As more people become aware of the dangers of secondhand smoke, keeping your property smoke-free is more than just controlling a nuisance—it’s protecting the health and well-being of other tenants and neighbors.
But how far can landlords go to control smoking on their rental property?
Most states support a landlord’s right to designate his or her rental property as smoke-free. Smokers are not a protected legal class and smoking is not a right, so most of the laws don’t stop a landlord from implementing regulations and restrictions about smoking.
Screening Smokers During the Application Process
Because smokers are not a protected class under federal or state law, as a landlord you can refuse to rent to smokers. In other words, you can reject an application if you are told that the applicant intends to smoke in your rental property.
So, if you are interested in keeping your rental property 100% smoke-free, it is not illegal for you to refuse smoking tenants. It is your right and responsibility to set up and maintain your property the way you want, as long as it is legal.
We Discuss Smoking In Rentals On Our Podcast
This is an old (but good) podcast when was called “Landlord University” we’ve since changed the name to “RentPrep For Landlords.”
Listen in as Steve White and former co-host Jeff Pearson discuss smokers rights when it comes to rental properties.
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Address Smoking During Tenant Screening Process
Smokers are not a protected class. This means that during the tenant screening process you’re allowed to screen out applicants based on your smoking policy.
Consider including your smoking policy in your rental listings and rental criteria.
This won’t weed out every smoker but it will encourage many to not apply. Some landlords institute heavy fines for smoking damage and that known in their screening to discourage renters who smoke.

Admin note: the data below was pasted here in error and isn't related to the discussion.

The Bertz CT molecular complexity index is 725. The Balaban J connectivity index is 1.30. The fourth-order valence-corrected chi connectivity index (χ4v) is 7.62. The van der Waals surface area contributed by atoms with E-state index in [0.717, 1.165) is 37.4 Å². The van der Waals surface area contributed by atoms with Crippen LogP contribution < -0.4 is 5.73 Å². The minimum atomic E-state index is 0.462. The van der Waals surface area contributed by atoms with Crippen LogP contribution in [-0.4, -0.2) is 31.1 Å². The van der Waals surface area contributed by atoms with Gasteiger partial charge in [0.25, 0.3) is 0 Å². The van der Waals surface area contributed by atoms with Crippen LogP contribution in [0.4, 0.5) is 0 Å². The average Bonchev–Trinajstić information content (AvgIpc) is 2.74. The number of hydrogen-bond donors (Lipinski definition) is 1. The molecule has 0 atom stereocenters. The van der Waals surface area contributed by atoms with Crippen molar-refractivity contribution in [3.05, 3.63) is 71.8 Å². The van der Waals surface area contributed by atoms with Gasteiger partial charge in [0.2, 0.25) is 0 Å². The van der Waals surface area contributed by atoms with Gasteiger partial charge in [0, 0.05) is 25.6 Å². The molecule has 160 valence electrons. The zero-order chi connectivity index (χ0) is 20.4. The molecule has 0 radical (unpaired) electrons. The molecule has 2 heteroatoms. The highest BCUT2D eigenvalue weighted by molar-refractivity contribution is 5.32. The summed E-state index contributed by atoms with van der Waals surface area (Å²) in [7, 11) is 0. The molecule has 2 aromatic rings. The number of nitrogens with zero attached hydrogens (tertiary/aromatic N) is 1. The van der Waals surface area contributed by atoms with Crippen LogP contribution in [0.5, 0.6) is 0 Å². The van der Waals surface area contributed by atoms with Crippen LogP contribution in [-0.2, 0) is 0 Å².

No Smoking Clause in Lease Agreement
As long as the smoking restrictions are included in the lease agreement, most states will back up the landlord’s rights to create a smoke-free environment at the rental property. Generally, you can establish the conditions on where and if a tenant can smoke. The strictness of the restrictions is up to you.
Some landlords establish a smoking area somewhere on the property, such as outside at least 10 feet from the rental house, or in a certain area by the outdoor pool. Or, you can prohibit smoking on the entire property. However, you do this, the lease agreement must clearly state the conditions so that they can be enforced.
If the current lease agreement does not include language that prohibits smoking, you cannot force a tenant to stop smoking at the property. You will need to add an addendum to the lease to address smoking in the rental property.
Smoke-Free Trends in Rental Properties
Nowadays, it may mean better business, in the long run, to keep smokers out of your rental property. Smoking tenants increase the likelihood of damage to the unit—burn and scorch marks, odor removal services and even fires.
Landlords are also the target of an increasing number of lawsuits by non-smoking tenants who are affected by secondhand smoke and claiming that landlords either don’t enforce a no smoking policy or don’t have a good enough ventilation system to take care of smoke. You can avoid this altogether when your property is smoke-free.
Is it OK to Evict a Smoker?
If the lease agreement clearly outlines the smoking restrictions and your tenant is in violation, you can start the process of eviction. It proceeds the same way any lease violation does—with an official notice to comply or quit, then filing the notice with the local court system.
Do YOU ban smoking in your rental property? Let me know in the comments below!